The Bunker Toolbox was primarily designed for the golf course maintenance professional. Although others within course management may use this as a guide or tool, the maintenance professional is in the best position to formulate and execute many aspects of bunker project planning. However, presentations may be an area that is unfamiliar or uncomfortable, so we’ve created this Appendix and Appendix D to take some of the uncertainty out of the process.
From the standpoint of presentations, there are two primary situations where you may be required to provide information in a concise manner and perhaps in front of multiple decision makers. The first is an initial presentation where you’re looking to have management approve a more formalized bunker planning process. The second is a complete presentation, usually in front of the greens committee or an ownership board. The second situation is where you provide, in complete detail, all relevant aspects of the bunker project so financial considerations and approval can be made.
Download this Appendix in a printable format here PDF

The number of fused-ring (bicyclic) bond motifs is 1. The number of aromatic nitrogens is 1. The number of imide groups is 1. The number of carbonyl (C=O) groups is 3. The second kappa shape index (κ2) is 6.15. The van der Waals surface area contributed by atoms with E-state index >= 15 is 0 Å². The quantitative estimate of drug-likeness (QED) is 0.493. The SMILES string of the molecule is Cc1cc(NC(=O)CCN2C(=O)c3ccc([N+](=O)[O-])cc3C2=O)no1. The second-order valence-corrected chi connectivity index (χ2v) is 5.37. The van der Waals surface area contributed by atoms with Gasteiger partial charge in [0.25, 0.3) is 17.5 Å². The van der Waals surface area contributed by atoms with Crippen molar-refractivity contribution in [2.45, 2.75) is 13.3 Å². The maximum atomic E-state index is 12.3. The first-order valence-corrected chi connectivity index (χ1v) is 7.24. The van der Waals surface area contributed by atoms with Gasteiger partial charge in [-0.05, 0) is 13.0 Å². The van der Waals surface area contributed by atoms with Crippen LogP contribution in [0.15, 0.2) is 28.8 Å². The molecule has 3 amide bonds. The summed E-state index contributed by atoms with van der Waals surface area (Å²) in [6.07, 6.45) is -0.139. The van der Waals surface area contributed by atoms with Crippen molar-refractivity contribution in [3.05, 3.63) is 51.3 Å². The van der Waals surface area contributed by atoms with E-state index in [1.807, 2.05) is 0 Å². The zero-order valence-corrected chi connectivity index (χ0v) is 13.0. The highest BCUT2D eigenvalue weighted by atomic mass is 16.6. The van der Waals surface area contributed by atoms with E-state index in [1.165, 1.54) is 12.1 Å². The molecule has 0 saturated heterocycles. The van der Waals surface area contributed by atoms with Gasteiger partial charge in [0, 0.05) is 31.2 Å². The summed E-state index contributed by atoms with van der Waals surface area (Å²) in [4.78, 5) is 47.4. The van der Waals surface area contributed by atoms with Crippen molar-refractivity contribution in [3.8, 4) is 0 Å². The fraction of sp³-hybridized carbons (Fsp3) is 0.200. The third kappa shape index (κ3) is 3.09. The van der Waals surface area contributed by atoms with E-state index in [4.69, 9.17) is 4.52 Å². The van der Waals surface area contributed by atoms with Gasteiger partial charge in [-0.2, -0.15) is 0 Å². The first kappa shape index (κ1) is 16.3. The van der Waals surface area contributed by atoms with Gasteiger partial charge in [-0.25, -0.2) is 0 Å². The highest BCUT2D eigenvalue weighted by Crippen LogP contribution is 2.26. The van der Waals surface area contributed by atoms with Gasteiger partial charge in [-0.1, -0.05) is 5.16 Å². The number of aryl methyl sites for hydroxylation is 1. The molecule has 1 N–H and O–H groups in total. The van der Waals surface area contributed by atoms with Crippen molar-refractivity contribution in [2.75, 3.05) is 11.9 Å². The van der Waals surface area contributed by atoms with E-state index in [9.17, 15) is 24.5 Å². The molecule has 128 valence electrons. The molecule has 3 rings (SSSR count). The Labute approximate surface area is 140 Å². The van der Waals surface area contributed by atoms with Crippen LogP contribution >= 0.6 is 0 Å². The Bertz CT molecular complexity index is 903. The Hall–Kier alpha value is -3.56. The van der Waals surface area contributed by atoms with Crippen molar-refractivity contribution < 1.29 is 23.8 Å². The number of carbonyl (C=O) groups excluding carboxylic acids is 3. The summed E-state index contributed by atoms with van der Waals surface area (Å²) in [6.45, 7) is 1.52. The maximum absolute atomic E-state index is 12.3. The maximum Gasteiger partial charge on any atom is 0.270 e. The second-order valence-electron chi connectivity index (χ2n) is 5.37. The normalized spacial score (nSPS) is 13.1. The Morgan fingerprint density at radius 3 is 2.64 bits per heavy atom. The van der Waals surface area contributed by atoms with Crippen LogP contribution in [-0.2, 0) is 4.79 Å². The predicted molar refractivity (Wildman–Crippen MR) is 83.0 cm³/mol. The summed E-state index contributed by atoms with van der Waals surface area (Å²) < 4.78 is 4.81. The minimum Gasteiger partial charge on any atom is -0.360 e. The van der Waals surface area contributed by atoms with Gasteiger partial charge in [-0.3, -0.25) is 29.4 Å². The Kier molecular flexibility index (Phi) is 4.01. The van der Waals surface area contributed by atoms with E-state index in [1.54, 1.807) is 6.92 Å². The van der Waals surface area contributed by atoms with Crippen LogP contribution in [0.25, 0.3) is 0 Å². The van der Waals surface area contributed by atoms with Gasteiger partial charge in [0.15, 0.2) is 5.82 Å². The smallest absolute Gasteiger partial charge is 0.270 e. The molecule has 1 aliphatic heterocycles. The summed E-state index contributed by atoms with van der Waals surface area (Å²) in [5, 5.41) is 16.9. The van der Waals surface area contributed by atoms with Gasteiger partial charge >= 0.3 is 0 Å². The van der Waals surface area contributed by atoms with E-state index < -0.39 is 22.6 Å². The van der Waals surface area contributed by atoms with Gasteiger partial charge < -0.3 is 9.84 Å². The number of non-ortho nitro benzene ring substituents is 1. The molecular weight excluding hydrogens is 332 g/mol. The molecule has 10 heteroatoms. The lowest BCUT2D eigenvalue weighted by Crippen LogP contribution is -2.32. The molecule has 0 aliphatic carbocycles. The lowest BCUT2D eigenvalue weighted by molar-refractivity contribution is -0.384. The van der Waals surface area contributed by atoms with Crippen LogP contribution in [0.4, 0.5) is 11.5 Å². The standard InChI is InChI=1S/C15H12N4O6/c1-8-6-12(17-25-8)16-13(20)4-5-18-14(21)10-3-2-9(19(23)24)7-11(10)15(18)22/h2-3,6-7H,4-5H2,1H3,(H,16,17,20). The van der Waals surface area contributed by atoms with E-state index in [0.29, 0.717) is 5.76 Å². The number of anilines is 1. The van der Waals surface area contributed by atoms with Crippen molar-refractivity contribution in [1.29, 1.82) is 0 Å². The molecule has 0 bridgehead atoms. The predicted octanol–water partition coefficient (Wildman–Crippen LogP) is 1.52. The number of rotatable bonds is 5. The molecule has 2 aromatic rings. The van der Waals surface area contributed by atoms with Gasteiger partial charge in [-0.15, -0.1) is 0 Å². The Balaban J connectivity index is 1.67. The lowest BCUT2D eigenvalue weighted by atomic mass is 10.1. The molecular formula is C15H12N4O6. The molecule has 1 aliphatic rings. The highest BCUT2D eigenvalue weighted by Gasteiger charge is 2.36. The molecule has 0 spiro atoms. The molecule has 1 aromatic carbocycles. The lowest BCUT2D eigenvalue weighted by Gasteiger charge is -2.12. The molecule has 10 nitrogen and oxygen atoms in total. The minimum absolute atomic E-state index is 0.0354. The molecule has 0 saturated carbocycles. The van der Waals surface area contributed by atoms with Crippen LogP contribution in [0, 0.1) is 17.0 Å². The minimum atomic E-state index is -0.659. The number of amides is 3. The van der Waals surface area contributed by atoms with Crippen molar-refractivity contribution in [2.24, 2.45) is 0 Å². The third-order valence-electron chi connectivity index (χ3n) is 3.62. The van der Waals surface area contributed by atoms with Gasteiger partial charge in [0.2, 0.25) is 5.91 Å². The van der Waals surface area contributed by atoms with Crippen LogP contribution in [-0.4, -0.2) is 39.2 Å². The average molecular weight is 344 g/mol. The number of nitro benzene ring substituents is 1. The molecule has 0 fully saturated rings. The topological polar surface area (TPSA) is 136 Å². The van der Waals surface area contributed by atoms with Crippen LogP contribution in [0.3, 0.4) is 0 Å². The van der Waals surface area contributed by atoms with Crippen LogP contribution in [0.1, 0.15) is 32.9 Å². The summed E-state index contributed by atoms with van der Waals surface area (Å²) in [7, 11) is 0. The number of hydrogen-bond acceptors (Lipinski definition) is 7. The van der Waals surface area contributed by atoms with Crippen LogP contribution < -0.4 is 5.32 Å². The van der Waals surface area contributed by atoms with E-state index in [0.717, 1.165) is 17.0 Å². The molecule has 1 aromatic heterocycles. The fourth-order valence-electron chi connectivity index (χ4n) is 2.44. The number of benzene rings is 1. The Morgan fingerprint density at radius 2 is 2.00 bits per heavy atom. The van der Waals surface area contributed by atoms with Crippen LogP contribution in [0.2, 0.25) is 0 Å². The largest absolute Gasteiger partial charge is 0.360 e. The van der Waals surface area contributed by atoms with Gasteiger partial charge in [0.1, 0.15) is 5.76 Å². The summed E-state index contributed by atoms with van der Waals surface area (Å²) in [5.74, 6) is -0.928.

Part 1 – Initial Management Presentation Tips
Project Focus – It’s all about justifying the full project planning process so that a complete review can be made. Once the complete review is performed by ownership a go/no-go decision can be made on the bunker project.
There are additional resources that will have to be dedicated to the full planning process, you’ll need ownership to be behind the effort. However, the effort required to prepare the initial review will be your own. You’ll need to make time in your schedule to pursue the collection of this information.
Historic Impact – In many cases, golfers/members seldom see the work necessary to properly maintain a golf course. This is especially true for bunker maintenance. What occurs after rain events and behind the scenes goes un-noticed, so you need to put these facts front and center. Be diligent and document these settings through photographs. Plan and organize a image library you’ll be able to reference and use images in your presentations.